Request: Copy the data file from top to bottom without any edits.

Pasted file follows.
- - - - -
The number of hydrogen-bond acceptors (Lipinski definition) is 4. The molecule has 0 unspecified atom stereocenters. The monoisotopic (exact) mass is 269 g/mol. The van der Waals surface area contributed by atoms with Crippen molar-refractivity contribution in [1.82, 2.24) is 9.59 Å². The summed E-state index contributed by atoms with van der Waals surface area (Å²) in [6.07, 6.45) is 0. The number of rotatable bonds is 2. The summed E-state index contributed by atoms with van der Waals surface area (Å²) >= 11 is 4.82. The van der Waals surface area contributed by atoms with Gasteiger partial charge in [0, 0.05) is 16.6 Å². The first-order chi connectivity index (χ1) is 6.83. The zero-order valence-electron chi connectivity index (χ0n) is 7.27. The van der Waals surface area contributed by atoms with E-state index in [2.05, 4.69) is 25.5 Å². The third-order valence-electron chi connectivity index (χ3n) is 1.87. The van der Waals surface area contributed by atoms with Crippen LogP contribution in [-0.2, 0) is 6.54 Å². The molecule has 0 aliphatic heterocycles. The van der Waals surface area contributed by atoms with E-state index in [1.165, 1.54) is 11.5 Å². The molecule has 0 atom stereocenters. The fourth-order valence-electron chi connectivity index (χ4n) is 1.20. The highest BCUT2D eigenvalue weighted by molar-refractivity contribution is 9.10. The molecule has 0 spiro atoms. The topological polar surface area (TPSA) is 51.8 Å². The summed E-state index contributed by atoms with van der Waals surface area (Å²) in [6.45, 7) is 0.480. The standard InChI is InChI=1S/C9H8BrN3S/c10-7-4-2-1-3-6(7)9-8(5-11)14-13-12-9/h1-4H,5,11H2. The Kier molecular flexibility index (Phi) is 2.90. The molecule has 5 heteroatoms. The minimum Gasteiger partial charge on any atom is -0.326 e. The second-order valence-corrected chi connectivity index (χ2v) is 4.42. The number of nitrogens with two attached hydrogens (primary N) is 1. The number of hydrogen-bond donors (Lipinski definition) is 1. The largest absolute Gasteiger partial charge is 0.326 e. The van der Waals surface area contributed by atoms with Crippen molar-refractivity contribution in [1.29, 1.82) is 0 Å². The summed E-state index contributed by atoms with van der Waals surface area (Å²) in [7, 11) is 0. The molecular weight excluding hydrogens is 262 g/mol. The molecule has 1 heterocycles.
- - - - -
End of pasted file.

The number of hydrogen-bond acceptors (Lipinski definition) is 4. The molecule has 0 unspecified atom stereocenters. The monoisotopic (exact) mass is 269 g/mol. The van der Waals surface area contributed by atoms with Crippen molar-refractivity contribution in [1.82, 2.24) is 9.59 Å². The summed E-state index contributed by atoms with van der Waals surface area (Å²) in [6.07, 6.45) is 0. The number of rotatable bonds is 2. The summed E-state index contributed by atoms with van der Waals surface area (Å²) >= 11 is 4.82. The van der Waals surface area contributed by atoms with Gasteiger partial charge in [0, 0.05) is 16.6 Å². The first-order chi connectivity index (χ1) is 6.83. The zero-order valence-electron chi connectivity index (χ0n) is 7.27. The van der Waals surface area contributed by atoms with E-state index in [2.05, 4.69) is 25.5 Å². The third-order valence-electron chi connectivity index (χ3n) is 1.87. The van der Waals surface area contributed by atoms with Crippen LogP contribution in [-0.2, 0) is 6.54 Å². The molecule has 0 aliphatic heterocycles. The van der Waals surface area contributed by atoms with E-state index in [1.165, 1.54) is 11.5 Å². The molecule has 0 atom stereocenters. The fourth-order valence-electron chi connectivity index (χ4n) is 1.20. The highest BCUT2D eigenvalue weighted by molar-refractivity contribution is 9.10. The molecule has 0 spiro atoms. The topological polar surface area (TPSA) is 51.8 Å². The summed E-state index contributed by atoms with van der Waals surface area (Å²) in [6.45, 7) is 0.480. The standard InChI is InChI=1S/C9H8BrN3S/c10-7-4-2-1-3-6(7)9-8(5-11)14-13-12-9/h1-4H,5,11H2. The Kier molecular flexibility index (Phi) is 2.90. The molecule has 5 heteroatoms. The minimum Gasteiger partial charge on any atom is -0.326 e. The second-order valence-corrected chi connectivity index (χ2v) is 4.42. The number of nitrogens with two attached hydrogens (primary N) is 1. The number of hydrogen-bond donors (Lipinski definition) is 1. The largest absolute Gasteiger partial charge is 0.326 e. The van der Waals surface area contributed by atoms with Crippen molar-refractivity contribution in [1.29, 1.82) is 0 Å². The summed E-state index contributed by atoms with van der Waals surface area (Å²) in [7, 11) is 0. The molecular weight excluding hydrogens is 262 g/mol. The molecule has 1 heterocycles.